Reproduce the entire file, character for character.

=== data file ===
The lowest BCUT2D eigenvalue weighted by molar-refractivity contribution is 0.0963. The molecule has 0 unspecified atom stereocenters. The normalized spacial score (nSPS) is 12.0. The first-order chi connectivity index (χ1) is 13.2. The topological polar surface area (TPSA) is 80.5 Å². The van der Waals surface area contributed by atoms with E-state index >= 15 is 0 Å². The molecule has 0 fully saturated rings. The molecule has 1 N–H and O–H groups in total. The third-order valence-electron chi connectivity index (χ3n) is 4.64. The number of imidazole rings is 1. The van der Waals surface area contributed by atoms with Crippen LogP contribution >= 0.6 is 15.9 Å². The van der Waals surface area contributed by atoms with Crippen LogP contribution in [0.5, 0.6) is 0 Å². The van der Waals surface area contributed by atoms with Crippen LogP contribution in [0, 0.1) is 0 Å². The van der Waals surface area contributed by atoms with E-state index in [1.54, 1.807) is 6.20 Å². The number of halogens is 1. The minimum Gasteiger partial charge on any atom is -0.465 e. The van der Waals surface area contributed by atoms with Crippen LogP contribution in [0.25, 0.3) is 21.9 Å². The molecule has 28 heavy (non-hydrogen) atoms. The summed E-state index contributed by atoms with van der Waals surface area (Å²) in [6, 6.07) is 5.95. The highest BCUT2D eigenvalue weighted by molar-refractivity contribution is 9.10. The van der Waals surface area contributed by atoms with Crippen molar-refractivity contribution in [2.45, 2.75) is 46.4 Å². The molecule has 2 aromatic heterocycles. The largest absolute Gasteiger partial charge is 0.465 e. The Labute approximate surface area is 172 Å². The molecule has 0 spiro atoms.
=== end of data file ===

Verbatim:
The lowest BCUT2D eigenvalue weighted by molar-refractivity contribution is 0.0963. The molecule has 0 unspecified atom stereocenters. The normalized spacial score (nSPS) is 12.0. The first-order chi connectivity index (χ1) is 13.2. The topological polar surface area (TPSA) is 80.5 Å². The van der Waals surface area contributed by atoms with E-state index >= 15 is 0 Å². The molecule has 0 fully saturated rings. The molecule has 1 N–H and O–H groups in total. The third-order valence-electron chi connectivity index (χ3n) is 4.64. The number of imidazole rings is 1. The van der Waals surface area contributed by atoms with Crippen LogP contribution >= 0.6 is 15.9 Å². The van der Waals surface area contributed by atoms with Crippen LogP contribution in [0.5, 0.6) is 0 Å². The van der Waals surface area contributed by atoms with Crippen LogP contribution in [0, 0.1) is 0 Å². The van der Waals surface area contributed by atoms with E-state index in [1.54, 1.807) is 6.20 Å². The number of halogens is 1. The minimum Gasteiger partial charge on any atom is -0.465 e. The van der Waals surface area contributed by atoms with Crippen LogP contribution in [0.25, 0.3) is 21.9 Å². The molecule has 28 heavy (non-hydrogen) atoms. The summed E-state index contributed by atoms with van der Waals surface area (Å²) in [6, 6.07) is 5.95. The highest BCUT2D eigenvalue weighted by molar-refractivity contribution is 9.10. The van der Waals surface area contributed by atoms with Crippen molar-refractivity contribution in [2.45, 2.75) is 46.4 Å². The molecule has 2 aromatic heterocycles. The largest absolute Gasteiger partial charge is 0.465 e. The Labute approximate surface area is 172 Å². The molecule has 0 spiro atoms.